Did you have a chance to chat to any of the regular cast? What were they like?
Just after I filmed my scene Stephen Lovatt (Max Hoyland) was full of compliments saying I could become a real fashion photographer as Iíd done a good job acting as one! Stephanie McIntosh (Sky Mangel) was also nice and said she was very impressed with the performance which I think she found quite amusing. I had a chance to chat to Carla Bonner (Steph Scully) for a while when we were both chilling out waiting to do our scenes. I spent most of the afternoon chatting Joss Kasper who plays Caleb Wilson in the same episode, as we were both guest actors so were both in the same situation. I also met Marisa Siketa (Summer Hoyland) and Kyal Marsh (Boyd Hoyland) on set, who were also both friendly and professional.
Other members of the regular cast Iíve met in various situations include Alan Fletcher (Karl Kennedy), Ian Smith (Harold Bishop), Ryan Moloney (Toadie Rebecchi), Patrick Harvey (Connor O'Neill), Janet Andrewartha (Lyn Scully), Lara Sacher (Serena Bishop), Madeleine West (Dee Bliss) and Stephen Hunt (Matt Hancock). I think the only one who comes across as particularly different from their character is Ian Smith, just in terms of having more confidence.
You have also worked on Shortland Street on a few occasions - how did Neighbours compare in terms of the people and the filming process?
I had never really heard of Shortland Street until Iíd arrived in New Zealand and signed with my agent, who said sheíd get me some work there and I was a bit confused, thinking she was giving me the address of somewhere to go to, rather than giving the name of the soap which she then explained is the biggest show in New Zealand! When it came to filming my parts for Shortland Street, I was still very relaxed at first because I didnít think many people watched it. I was actually more nervous the second time I had lines, because by that stage I had spent a few months in New Zealand and realised just how famous the other actors in my scenes were. Obviously with Neighbours the other actors are very well known worldwide so I was pleasantly surprised how approachable and friendly they were, so I felt very relaxed by the afternoon when I filmed my part, and only later remembered it would be seen by about 120 million viewers worldwide!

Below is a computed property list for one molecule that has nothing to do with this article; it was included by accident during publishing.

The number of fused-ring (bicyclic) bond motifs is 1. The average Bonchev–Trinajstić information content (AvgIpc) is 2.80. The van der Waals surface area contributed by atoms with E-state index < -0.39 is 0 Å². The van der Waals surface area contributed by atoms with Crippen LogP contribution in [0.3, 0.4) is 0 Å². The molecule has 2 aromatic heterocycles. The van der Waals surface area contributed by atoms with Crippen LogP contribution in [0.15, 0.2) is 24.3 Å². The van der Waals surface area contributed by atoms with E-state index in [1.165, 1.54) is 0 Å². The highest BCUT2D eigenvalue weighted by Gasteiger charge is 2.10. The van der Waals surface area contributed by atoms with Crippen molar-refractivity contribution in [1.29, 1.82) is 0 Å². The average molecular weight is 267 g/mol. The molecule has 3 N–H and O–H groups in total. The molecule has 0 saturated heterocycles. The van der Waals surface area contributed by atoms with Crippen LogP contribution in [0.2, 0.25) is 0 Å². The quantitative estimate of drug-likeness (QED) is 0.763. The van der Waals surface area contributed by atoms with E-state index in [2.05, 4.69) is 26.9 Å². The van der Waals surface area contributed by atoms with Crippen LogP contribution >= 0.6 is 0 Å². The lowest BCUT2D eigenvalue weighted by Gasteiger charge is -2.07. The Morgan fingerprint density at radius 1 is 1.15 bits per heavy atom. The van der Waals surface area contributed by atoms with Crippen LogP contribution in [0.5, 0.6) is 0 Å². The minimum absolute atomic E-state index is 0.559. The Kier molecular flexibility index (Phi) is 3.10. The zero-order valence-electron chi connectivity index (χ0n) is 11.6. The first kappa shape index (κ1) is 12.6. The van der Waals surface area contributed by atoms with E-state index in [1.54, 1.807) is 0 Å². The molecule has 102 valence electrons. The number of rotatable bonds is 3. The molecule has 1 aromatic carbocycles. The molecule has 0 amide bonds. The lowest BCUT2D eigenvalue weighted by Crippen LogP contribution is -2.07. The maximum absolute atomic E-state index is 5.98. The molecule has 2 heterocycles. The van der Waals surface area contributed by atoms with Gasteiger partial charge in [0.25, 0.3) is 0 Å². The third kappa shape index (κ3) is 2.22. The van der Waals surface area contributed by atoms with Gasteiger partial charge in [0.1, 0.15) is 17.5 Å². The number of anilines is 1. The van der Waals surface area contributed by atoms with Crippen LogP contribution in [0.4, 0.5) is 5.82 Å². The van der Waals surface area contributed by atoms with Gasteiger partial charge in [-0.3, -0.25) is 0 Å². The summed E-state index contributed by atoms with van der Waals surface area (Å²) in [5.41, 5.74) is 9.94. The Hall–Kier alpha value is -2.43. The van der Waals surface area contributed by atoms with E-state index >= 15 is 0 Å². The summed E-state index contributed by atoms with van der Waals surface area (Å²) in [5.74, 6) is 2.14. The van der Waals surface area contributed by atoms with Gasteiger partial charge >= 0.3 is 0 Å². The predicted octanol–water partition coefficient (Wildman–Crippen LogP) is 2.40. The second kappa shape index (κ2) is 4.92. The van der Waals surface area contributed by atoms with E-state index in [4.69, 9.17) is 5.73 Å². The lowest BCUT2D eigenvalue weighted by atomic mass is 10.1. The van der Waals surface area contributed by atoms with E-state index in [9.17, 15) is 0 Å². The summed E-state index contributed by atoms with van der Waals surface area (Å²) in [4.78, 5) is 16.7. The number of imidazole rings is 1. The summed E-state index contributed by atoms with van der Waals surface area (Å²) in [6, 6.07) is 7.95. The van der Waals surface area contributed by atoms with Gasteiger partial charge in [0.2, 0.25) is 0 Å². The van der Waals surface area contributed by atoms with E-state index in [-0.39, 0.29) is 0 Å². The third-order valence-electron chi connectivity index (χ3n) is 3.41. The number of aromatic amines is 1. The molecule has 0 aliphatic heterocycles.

The filming processes of Neighbours and Shortland Street are very similar, as they are both owned by Grundy, and produce five episodes per week so they need to work very quickly, with a brief run through with the director of all the movements, where to stand etc, a quick run through of the lines, and then straight into two or three takes. They both seem to have a policy of ensuring that actors use their natural accents Ė my agent said I was also being considered for a part as one of Connorís friends from Ireland, but as I have an English accent I was given the photographer role instead. On Neighbours it seemed like they have the resources to film about twice as much as they use in the final cut that goes to air, whereas Shortland Street seems to have a lower budget and it seemed that almost everything we filmed was used. There is one area that Shortland Street doesnít even compare - the catering was much better on Neighbours!
What are your plans for the future? Any more appearances in Neighbours, or any other soaps, lined up?
I was in Australia on a working holiday visa, which was valid for 12 months, so after filming my part my agent contacted Neighbours to see if they were thinking of expanding my character or giving another role in the near future. They said they couldnít guarantee anything, so I decided to return to England just before the end of my 12 month visa. Iím currently looking for an agent based in the London area, with the aim of building up my experience in film and television in the UK. Realistically, itís very difficult to get regular paid work in acting, so Iím also making use of my masters degree and looking for work in environmental management. However, I have informed Jan Russ that if she ever has another appearance on Neighbours in mind for me, I would happily return to Melbourne!
by Steve. Added on 2nd October 2004